http://en.wikipedia.org/wiki/Indian_...gional_Navigation_Satellite_System
 
SimonDanger
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RE: Interesting News Piece On Live Aircraft Data Steam

Sat Jan 10, 2015 12:56 am

Frankly, I'm confused. Did I miss where a thread subject had to be vetted by senior A-netters before it was permitted to be posted and commented on? It's perplexing. Don't like a thread? Don't read it. What purpose is gained by doing a drive-by insult to people who find this thread intellectually stimulating? I'm starting to think there is something more to this "never question how airlines do what they do" hostility.

Moving along. If I read the article correctly, the Canadian airline uses an abnormal flight envelope threshold to initiate an immediate, priority data dump. It does not use it to continuously stream data.

Quoting RetiredWeasel (Reply 15):
"...A small number of subscribers maybe, but 5000 aircraft all flying at the same time and streaming data every 4 or 5 minutes, highly doubtful. But you are entitled to believe them..."

This is a bit of a straw man argument in that if used as described above, there could be 50,000 aircraft flying in a given area and only enough bandwidth and memory storage for a single aircraft in crisis would be needed.

But if it can be turned off, what good is it? Don't let it be. Install it in a self contained fire-proof box, and make it use batteries, same as FDR & CVRS.

Addressing the scarcity of satellites, land-based receivers could be co-located at airports across the country. In large ocean expanses ships traverse these waters daily, and could be part of a future network, perhaps also utilizing weather, tsunami and science buoys sprinkled throughout all major seas and oceans. The first step in problem solving is not saying "this problem is un-solvable." Apollo 13 comes to mind.

Lastly, if a new technology isn't required by the FAA, it needn't die there. Use a clear market incentive, like "Install AFIRS and governments will assume the bulk of SAR and recovery costs. Don't want to install it, your Airline will go out of business after one accident." No board of directors alive would take that bankruptcy risk, nevermind an airline insurance company.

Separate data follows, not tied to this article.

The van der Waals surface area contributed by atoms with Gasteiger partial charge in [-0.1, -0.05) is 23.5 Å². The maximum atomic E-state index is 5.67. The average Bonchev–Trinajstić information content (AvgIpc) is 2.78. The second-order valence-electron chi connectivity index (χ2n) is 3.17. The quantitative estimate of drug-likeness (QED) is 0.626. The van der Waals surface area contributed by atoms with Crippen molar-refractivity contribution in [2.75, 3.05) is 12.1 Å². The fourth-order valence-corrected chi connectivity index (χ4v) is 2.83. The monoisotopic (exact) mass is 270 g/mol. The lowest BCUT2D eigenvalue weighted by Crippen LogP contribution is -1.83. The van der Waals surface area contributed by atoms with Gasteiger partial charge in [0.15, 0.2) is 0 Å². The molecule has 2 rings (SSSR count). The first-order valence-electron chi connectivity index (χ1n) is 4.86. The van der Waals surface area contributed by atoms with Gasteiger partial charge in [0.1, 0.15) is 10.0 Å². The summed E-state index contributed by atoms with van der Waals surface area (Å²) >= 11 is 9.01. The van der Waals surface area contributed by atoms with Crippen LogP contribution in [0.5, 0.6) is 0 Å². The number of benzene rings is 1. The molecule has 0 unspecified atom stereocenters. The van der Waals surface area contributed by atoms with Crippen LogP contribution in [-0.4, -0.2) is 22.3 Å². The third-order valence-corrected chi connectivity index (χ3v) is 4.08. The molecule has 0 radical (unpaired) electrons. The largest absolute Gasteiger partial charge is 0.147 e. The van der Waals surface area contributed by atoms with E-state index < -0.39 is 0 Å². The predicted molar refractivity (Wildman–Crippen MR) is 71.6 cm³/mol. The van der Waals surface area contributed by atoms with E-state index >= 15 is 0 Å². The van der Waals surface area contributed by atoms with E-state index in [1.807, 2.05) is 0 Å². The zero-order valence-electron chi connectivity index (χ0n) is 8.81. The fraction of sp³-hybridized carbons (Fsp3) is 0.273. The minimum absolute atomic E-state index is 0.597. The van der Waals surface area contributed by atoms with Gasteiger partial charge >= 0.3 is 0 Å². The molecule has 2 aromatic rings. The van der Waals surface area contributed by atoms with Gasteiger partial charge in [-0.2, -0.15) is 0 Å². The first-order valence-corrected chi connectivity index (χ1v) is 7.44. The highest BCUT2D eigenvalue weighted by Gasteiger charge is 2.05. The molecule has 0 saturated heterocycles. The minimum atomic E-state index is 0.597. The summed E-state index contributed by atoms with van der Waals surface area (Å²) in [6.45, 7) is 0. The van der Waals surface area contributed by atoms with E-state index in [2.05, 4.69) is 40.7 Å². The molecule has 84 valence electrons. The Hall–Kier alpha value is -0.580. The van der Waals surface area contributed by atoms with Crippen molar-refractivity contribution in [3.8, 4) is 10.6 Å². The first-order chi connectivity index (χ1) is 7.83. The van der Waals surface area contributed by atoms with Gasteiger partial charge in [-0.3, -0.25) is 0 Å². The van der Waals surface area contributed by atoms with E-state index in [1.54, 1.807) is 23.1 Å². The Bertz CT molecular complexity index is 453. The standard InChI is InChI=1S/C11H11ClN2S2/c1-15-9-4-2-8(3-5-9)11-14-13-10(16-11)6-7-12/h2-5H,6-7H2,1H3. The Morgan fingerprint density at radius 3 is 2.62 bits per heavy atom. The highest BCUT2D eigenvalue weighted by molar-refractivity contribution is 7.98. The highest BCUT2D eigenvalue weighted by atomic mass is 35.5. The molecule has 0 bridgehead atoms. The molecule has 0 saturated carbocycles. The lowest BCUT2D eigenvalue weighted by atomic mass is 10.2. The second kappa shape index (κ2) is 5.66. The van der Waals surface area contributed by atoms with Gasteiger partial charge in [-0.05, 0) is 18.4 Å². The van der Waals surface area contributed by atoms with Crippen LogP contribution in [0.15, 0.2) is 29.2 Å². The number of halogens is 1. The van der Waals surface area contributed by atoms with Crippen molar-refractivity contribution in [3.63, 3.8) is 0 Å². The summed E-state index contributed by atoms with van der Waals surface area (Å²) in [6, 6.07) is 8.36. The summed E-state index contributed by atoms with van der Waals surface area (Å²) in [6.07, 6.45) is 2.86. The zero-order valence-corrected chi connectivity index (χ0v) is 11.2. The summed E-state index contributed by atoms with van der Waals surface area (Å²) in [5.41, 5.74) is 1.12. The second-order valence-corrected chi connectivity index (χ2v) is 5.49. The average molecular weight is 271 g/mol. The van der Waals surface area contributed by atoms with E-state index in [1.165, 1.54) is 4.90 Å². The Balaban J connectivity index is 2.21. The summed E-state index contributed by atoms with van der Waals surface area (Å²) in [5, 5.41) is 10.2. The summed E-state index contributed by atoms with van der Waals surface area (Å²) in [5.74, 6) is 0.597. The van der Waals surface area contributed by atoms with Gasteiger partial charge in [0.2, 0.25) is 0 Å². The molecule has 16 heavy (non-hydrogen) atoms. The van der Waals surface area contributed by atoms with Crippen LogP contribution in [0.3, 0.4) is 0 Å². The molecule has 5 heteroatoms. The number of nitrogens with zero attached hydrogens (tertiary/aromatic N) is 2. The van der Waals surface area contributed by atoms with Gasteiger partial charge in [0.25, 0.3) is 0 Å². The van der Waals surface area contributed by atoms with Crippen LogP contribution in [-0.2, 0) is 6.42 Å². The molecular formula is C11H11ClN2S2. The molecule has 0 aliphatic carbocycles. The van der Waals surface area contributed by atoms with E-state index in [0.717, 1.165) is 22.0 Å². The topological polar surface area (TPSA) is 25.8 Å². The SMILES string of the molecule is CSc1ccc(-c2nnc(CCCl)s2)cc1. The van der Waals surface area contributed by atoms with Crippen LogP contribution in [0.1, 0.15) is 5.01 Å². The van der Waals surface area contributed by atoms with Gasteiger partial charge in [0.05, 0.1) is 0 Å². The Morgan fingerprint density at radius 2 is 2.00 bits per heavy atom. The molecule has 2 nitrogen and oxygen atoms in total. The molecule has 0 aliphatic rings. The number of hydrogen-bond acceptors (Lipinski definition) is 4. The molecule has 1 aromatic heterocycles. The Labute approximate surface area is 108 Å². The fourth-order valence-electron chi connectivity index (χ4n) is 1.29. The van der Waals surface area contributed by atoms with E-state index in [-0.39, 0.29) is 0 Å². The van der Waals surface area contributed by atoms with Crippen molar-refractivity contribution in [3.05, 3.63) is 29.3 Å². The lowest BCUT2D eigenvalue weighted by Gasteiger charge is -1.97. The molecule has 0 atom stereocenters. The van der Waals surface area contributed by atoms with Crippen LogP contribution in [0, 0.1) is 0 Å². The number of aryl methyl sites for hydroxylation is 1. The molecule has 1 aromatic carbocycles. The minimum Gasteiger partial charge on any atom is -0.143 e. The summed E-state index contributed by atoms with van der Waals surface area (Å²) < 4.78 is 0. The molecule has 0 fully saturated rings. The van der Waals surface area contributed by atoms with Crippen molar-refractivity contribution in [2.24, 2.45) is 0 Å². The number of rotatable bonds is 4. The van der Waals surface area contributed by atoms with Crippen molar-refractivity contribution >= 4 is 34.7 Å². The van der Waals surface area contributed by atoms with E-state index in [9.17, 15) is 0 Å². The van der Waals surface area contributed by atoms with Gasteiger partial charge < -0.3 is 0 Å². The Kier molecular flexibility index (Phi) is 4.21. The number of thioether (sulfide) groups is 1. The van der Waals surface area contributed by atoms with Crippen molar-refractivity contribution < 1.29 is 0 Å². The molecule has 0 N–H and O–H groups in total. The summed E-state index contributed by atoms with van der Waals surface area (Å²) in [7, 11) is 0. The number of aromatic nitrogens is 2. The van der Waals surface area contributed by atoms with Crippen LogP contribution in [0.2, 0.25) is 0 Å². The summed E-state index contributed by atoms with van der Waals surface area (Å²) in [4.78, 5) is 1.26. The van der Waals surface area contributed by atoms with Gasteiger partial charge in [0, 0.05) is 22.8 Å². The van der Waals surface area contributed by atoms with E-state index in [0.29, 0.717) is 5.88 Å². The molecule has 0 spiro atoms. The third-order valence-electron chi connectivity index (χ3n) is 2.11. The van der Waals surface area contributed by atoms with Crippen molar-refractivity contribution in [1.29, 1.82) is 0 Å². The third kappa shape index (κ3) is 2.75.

Just my thoughts.
 
Derik737
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RE: Interesting News Piece On Live Aircraft Data Steam

Sat Jan 10, 2015 2:43 am

AFIRS isn't some new gee-whiz technology. The same functionality can be accomplished on thousands of airplanes today that are equipped with an Aircraft Condition Monitoring System and a satellite transport medium such as Iridium or Inmarsat. Many airlines use this system to trigger automated on-condition reports such as engine failure, turbulence, position, etc. The ACMS is connected to the ACARS system and passes the generated reports through the ACARS Communications Management Unit (CMU) to the ground. ACARS is typically programmed to use VHF when in range due to cost, but will switch to the Satellite Data Unit (if installed) when out of VHF range.

AFIRS Is really just an ACMS and Iridiuim Transceiver all in one unit.
 
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777Jet
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RE: Interesting News Piece On Live Aircraft Data Steam

Sat Jan 10, 2015 2:44 am

Quoting Pihero (Reply 6):
I suggest then another on ejection seats for the occupants of all airliners...

Put them in helicopters too and make sure they are ejected straight up  
Quoting dtw2hyd (Reply 22):
It is very unlikely real time streaming will ever become common. Few reasons

Two other reasons:

If it can't be turned off then pilots will complain that they don't have full control of the systems in the event that they need to turn system off - unless it has its own power source and is not connected to any of the other systems.

And...

Quoting rcair1 (Reply 2):

Can it be turned off?
If so - it may have made no difference - depending on what theory you subscribe too.

  
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CanadianNorth
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RE: Interesting News Piece On Live Aircraft Data Steam

Sat Jan 10, 2015 4:06 am

Quoting RetiredWeasel (Reply 15):
..rations..??

The HS-748s I work on do carry rations. There is a bright yellow case carried in the rear of the cabin and if I remember correctly it has enough ration cookies (they are little nutritious chunks, but do look and taste like buttery cookies) to keep a full load of 40 passengers going for three days. The box also contains some basic supplies such as a couple survival blankets, some waterproof matches, etc.

I know it's better than some aircraft have, but I often think it would be nice to have a couple more days worth. My personal opinion is always fly knowing that a crash an happen any time, and (based on the areas of the world I usually fly over) if it does happen I hope for a quick rescue but expect to be there for a while. I'm not at all trying to put down the search and rescue guys and girls, I only base that on my limited experience of trying to see old crash sites, and after that I think if anything they deserve twice what they make. One time that comes to mind it took us two or three passes to find an old wreck in nice weather when the pilot flying already knew roughly where it was, so I can only imagine how difficult it would be if you didn't have someone on board who already knew where to look. After that experiencing that I'm actually amazed they manage find some of these crash sites at all.

Carrying some form of survival kit is in many cases required by Canadian Aviation Regulations anyway, as per:

Quote: